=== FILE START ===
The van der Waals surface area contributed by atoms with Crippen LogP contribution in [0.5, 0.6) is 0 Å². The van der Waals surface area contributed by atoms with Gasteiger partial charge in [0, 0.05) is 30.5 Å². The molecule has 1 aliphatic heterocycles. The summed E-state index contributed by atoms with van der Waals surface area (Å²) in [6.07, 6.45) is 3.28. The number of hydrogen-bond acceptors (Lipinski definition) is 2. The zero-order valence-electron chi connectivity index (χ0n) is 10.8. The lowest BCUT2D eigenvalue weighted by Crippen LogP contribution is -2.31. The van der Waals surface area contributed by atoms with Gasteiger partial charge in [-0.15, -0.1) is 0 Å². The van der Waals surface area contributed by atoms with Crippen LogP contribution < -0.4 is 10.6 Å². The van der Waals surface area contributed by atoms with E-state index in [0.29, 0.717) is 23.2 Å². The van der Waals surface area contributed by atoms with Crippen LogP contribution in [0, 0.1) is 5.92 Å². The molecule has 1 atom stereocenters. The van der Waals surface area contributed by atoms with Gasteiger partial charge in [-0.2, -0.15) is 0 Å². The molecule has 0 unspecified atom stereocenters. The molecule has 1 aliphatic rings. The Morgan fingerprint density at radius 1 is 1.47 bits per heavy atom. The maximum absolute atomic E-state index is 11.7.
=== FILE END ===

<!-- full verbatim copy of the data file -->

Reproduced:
The van der Waals surface area contributed by atoms with Crippen LogP contribution in [0.5, 0.6) is 0 Å². The van der Waals surface area contributed by atoms with Gasteiger partial charge in [0, 0.05) is 30.5 Å². The molecule has 1 aliphatic heterocycles. The summed E-state index contributed by atoms with van der Waals surface area (Å²) in [6.07, 6.45) is 3.28. The number of hydrogen-bond acceptors (Lipinski definition) is 2. The zero-order valence-electron chi connectivity index (χ0n) is 10.8. The lowest BCUT2D eigenvalue weighted by Crippen LogP contribution is -2.31. The van der Waals surface area contributed by atoms with Gasteiger partial charge in [-0.15, -0.1) is 0 Å². The van der Waals surface area contributed by atoms with Crippen LogP contribution < -0.4 is 10.6 Å². The van der Waals surface area contributed by atoms with E-state index in [0.29, 0.717) is 23.2 Å². The van der Waals surface area contributed by atoms with Crippen LogP contribution in [0, 0.1) is 5.92 Å². The molecule has 1 atom stereocenters. The van der Waals surface area contributed by atoms with Gasteiger partial charge in [-0.2, -0.15) is 0 Å². The molecule has 0 unspecified atom stereocenters. The molecule has 1 aliphatic rings. The Morgan fingerprint density at radius 1 is 1.47 bits per heavy atom. The maximum absolute atomic E-state index is 11.7.